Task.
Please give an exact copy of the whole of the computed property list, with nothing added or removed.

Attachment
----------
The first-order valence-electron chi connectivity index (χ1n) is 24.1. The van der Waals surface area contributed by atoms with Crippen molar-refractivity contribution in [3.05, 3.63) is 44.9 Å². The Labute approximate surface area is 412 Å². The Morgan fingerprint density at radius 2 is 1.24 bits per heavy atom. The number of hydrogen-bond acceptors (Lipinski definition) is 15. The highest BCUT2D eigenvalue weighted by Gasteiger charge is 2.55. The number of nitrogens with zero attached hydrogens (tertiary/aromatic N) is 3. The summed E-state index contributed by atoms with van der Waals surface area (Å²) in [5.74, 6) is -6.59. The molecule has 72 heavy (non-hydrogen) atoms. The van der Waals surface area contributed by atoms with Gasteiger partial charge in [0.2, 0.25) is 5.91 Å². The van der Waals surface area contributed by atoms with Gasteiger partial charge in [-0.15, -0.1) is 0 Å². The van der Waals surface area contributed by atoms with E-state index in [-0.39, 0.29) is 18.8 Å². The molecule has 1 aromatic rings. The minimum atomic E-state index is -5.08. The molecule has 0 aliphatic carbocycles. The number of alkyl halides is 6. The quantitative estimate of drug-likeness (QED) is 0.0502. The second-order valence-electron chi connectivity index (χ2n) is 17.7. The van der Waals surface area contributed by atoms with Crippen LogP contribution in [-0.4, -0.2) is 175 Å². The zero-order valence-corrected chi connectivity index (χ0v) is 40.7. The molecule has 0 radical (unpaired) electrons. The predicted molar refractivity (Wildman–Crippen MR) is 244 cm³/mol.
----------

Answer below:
The first-order valence-electron chi connectivity index (χ1n) is 24.1. The van der Waals surface area contributed by atoms with Crippen molar-refractivity contribution in [3.05, 3.63) is 44.9 Å². The Labute approximate surface area is 412 Å². The Morgan fingerprint density at radius 2 is 1.24 bits per heavy atom. The number of hydrogen-bond acceptors (Lipinski definition) is 15. The highest BCUT2D eigenvalue weighted by Gasteiger charge is 2.55. The number of nitrogens with zero attached hydrogens (tertiary/aromatic N) is 3. The summed E-state index contributed by atoms with van der Waals surface area (Å²) in [5.74, 6) is -6.59. The molecule has 72 heavy (non-hydrogen) atoms. The van der Waals surface area contributed by atoms with Gasteiger partial charge in [0.2, 0.25) is 5.91 Å². The van der Waals surface area contributed by atoms with Gasteiger partial charge in [-0.15, -0.1) is 0 Å². The van der Waals surface area contributed by atoms with E-state index in [-0.39, 0.29) is 18.8 Å². The molecule has 1 aromatic rings. The minimum atomic E-state index is -5.08. The molecule has 0 aliphatic carbocycles. The number of alkyl halides is 6. The quantitative estimate of drug-likeness (QED) is 0.0502. The second-order valence-electron chi connectivity index (χ2n) is 17.7. The van der Waals surface area contributed by atoms with Crippen LogP contribution in [-0.4, -0.2) is 175 Å². The zero-order valence-corrected chi connectivity index (χ0v) is 40.7. The molecule has 0 radical (unpaired) electrons. The predicted molar refractivity (Wildman–Crippen MR) is 244 cm³/mol.